"(T)his week, we got evidence that one of America’s largest industries may be running into trouble because its products appeal only to the upper crust."
"(W)ith each passing month, the homebuilding industry is pitching its products at a smaller, wealthier demographic slice."

Dozens, if not hundreds, of firms are constantly positioning in various niche markets to gain market share, and this just totally missed their attention.  Where the industry had a massive decline in revenues so that they all continue to have difficult decisions about how much operational downsizing they need to do and where some have debt burdens that are still larger than their new smaller revenue base can support - so that practically any reasonable revenue growth would improve net profit margins - and, gosh darn it, they just can't get it through their thick skulls that there is a low tier market to serve out there.  A market they were all happily serving 10 years ago.

Also, remember that in most cities, even though low tier markets never appreciated more than high tier markets during the boom, they have fallen behind high tier markets by 10% or more since 2008.  If low tier markets were less profitable, one might expect builders to at least raise prices back to those previous relative levels.  Strange that they would lower prices on those homes if the lack of profit is what drives this.
"There’s also evidence that existing homes (about 10 times more existing homes are sold each year than new homes) are getting too expensive for buyers."
One idea I hope to popularize is that we should think of affordable housing consumption in terms of rent.  Homes are getting too expensive because their rents are rising because we have broken the supply conduit.
"To their credit, in this expansion, the mortgage industry has not responded to the rising challenge of affordability by massively lowering its standards or by offering no-money down mortgages and other exotic lending instruments...Of course, there are a limited number of people in the U.S. who have $40,000 or $50,000 in cash lying around to make a down payment."
"Clearly, there is something of a housing shortage in the United States."
"The solution to the problem is for developers to increase the supply of affordable homes, and to bring large numbers of homes to the market that are closer in price to existing homes."
Come on, developers!  You're failing us!  The solution to this problem is for you to provide supply for a market that we are determined to block funding for.  This your moral failing.  Just one more piece of evidence of Wall Street screwing over Main Street.  m'I right?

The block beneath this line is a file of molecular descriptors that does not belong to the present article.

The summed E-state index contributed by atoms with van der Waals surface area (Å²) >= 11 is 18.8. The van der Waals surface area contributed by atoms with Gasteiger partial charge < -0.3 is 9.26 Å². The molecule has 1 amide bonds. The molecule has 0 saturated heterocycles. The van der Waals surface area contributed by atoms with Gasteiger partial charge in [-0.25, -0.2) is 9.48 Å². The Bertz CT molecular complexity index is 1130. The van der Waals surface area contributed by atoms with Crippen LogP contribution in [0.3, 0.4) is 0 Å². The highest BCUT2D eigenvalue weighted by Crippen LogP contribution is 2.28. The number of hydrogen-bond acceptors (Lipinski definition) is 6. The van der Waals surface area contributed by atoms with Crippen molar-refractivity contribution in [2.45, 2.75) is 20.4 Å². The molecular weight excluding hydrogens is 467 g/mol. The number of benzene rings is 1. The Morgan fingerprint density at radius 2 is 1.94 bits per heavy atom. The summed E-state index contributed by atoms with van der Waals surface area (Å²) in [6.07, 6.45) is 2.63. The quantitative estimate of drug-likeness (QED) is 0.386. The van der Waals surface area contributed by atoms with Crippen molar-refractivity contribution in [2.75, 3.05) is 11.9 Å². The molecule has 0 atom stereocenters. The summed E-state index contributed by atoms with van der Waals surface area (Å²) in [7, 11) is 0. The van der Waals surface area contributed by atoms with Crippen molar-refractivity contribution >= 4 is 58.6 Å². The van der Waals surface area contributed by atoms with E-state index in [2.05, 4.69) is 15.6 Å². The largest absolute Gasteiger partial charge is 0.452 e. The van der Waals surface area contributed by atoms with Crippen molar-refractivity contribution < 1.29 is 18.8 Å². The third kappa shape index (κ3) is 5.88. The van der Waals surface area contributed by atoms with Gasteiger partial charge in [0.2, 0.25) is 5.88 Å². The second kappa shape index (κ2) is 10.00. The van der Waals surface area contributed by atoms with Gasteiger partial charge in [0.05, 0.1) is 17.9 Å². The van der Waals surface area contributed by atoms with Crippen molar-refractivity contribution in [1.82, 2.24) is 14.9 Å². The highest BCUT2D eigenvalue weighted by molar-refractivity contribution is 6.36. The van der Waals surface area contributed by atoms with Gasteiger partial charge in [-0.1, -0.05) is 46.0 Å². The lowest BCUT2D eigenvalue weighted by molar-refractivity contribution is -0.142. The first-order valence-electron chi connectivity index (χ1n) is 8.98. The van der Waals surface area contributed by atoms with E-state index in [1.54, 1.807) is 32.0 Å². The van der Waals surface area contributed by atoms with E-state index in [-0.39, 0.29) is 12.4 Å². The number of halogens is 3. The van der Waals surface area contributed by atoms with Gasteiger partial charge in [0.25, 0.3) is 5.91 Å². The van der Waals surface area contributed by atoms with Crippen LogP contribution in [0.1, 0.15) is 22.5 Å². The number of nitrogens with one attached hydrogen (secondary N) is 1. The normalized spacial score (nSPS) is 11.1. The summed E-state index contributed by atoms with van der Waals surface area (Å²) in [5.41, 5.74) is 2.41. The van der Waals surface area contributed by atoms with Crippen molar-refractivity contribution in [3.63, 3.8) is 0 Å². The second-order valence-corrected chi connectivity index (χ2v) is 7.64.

Of course, at the time I clicked on the article, the highlighted reader comment was:
"I would like to know more statistics about BUYERS in the past 5-10yrs. How many were American full-time residents and how many are foreigners, and of what class of dwelling?"
If there is anything worse than corporations, it's foreigners.  They ruin everything.

The comments at articles like this offer an interesting peak at the fever dreams that drive policy today.  There is one thing going on here - we have nearly universal support for obstructing access to mortgages compared to any previous modern standard - and this clearly has killed demand in entry level housing markets.  This is the obvious reason for the shift in housing markets.  There is nothing subtle about what has happened.

It's a little strange, because everyone that supports this shift should at least be able to come to terms with the effect it would have on the market.  Instead of pretending this isn't a factor, they might say, "Well, homebuilders are only providing supply for top tier markets, but that makes sense, since we have shifted credit policy to decrease activity in lower tier markets."  I think the core of the problem is that everyone thinks standards were sharply weakened during the boom and they have just gone back to normal.  They don't realize that there was little shift in standards during the boom and the shift away from the norm has been during the bust.

Of course, recognizing that explains all of these mysteries about how the housing market has evolved since the crisis.  But, people can't see it.  So, this creates a sort of natural Rorschach test where they fill in the blanks with things that are wrong.  There will always be some sort of perceived evidence in their favor.  But, it is evidence that we know is not decisive because we know it is wrong.  So, the reasons given - near-sighted builders, foreign buyers, a "rigged" economy, poor decisions of homebuyers, etc. give us a clue about what wrong reasons people are drawn to.  They inevitably are about divisions, perceived inequity, in-groups and out-groups, corporate flaws, etc.